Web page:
Haiti’s prime minister put forward a strong case Monday to the international community for more aid, but made clear that Haiti wants to guide the process and develop its own vision of rebuilding the shattered capital Port-au-Prince and outlying areas.

Prime Minister Jean-Max Bellerive spoke to foreign ministers from 20 nations in Montreal, where Canada called for participants to consider forgiveness of the Caribbean country’s nearly 1-billion-dollars in foreign debt.

The Haitian government “is working under precarious conditions but it is in a position to assume the leadership role expected by its people in order to launch the country on its path to reconstruction,” Bellerive told delegates.

Before the conference opened, he said he was not in Montreal to “simply ask for help.” “We have a plan,” he said, that calls for the future to be “clearly delineated by the Haitians for the Haitians using democratic means.” The conference paved the way for a donors’ conference in March where monetary pledges are expected. Venezuela, Nicaragua and Bolivia boycotted the conference to protest the presence of 20,000 US military personnel in an aid capacity in Haiti.

In Brussels, European Union foreign ministers agreed to send at least 300 police officers to Haiti to boost the United Nations’ stabilization mission (MINUSTAH). Japan was also considering dispatching more troops. The UN mission, which was seriously damaged by the January 12 mammoth earthquake, has confirmed 82 staffers dead and another 53 missing.

Haitian President Rene Preval requested 200,000 tents before the spring rainy season arrives, the UN mission in Haiti said. As many as 800,000 Haitians need shelter. The government plans to build tent cities outside of Port-au-Prince to house many of the displaced.

Haitian rapper Wyclef Jean, who has helped spearhead fundraising efforts, supported the idea in an interview: “The cleaning will take long, that’s why I say: Start bringing the people out of the city with tents and start to convert the tents into homes.” The World Food Programme said Haiti would need more food — and for a much longer time than anticipated -- in what WFP executive director Josette Sheeran called “the most complex operation that WFP has ever faced.” Much of the food must be transported over bad roads from the neighbouring Dominican Republic on WFP’s 75 trucks.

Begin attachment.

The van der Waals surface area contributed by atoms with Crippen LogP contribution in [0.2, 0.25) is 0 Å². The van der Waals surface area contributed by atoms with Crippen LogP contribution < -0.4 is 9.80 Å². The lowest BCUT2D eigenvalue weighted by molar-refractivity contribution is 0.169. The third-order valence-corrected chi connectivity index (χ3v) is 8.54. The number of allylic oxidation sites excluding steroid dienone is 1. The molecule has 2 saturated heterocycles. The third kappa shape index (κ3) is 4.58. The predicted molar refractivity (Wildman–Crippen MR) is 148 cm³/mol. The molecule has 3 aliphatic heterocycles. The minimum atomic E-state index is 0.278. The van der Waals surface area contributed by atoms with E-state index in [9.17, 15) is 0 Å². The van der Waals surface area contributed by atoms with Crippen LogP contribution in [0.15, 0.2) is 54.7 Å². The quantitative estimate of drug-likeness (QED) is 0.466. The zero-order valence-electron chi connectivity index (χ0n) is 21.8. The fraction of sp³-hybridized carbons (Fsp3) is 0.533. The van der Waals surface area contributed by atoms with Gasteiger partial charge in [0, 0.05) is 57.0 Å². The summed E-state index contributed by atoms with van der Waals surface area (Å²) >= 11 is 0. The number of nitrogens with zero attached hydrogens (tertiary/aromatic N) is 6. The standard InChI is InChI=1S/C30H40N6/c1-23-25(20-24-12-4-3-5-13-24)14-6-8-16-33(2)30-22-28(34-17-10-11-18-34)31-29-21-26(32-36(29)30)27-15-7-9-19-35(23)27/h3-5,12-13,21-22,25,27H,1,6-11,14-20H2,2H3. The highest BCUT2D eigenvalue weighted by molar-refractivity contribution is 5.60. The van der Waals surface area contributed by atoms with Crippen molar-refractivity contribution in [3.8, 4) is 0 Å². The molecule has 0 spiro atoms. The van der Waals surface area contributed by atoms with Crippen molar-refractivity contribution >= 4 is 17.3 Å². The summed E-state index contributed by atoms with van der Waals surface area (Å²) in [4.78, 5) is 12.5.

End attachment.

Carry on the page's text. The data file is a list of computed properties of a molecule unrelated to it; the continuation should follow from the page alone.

At least 112,000 people are confirmed dead, and that number is expected to climb. An intense, almost daily series of aftershocks has brought more buildings tumbling and caused more injuries and deaths.

Bellerive called for Haitians living abroad to come home and help rebuild the country. “The catastrophe has escalated the emigration of Haitians. We need people to take courage and return,” he said.

In other developments: -- Taiwan President Ma Ying-jeou planned to fly with an aid delivery to Haiti’s neighbour, the Dominican Republic, just a short hop away from Honduras, where he had been planning to attend the presidential inauguration on Wednesday.

** A 21—member Philippine medical team was on its way to help address the growing urgency for wound and trauma treatment. The Haitian government estimates the number of injured at 194,000, many with mangled and crushed limbs.

** Private donations in Britain for earthquake relief reached 46 million pounds (74 million dollars), according to the umbrella aid group The Disasters Emergency Committee (DEC).

** The United Nations Human Rights Council plans to meet on Wednesday for a special session in Geneva on Haiti, to focus on a “human rights approach” to relief efforts.

** The United States plans to create 20,000 jobs by the end of the month in Haiti by hiring people to help with the cleanup, the US State Department’s coordinator for relief and reconstruction, Lewis Lucke, said. Hiring has already begun.

** The European Union said it would not launch a comprehensive plan to facilitate adoptions of child quake orphans. In Washington, the US State Department confirmed that the US has evacuated more than 360 Haitian orphans and expected another 200 children. It was working through adoption centres to resettle them.

The status of these US-bound children was not clear. In Haiti on the weekend, Information Minister Marie Laurence Joselin Lassegue said that the government has put a halt to new adoptions and would only allow children already in the midst of adoptions to leave.

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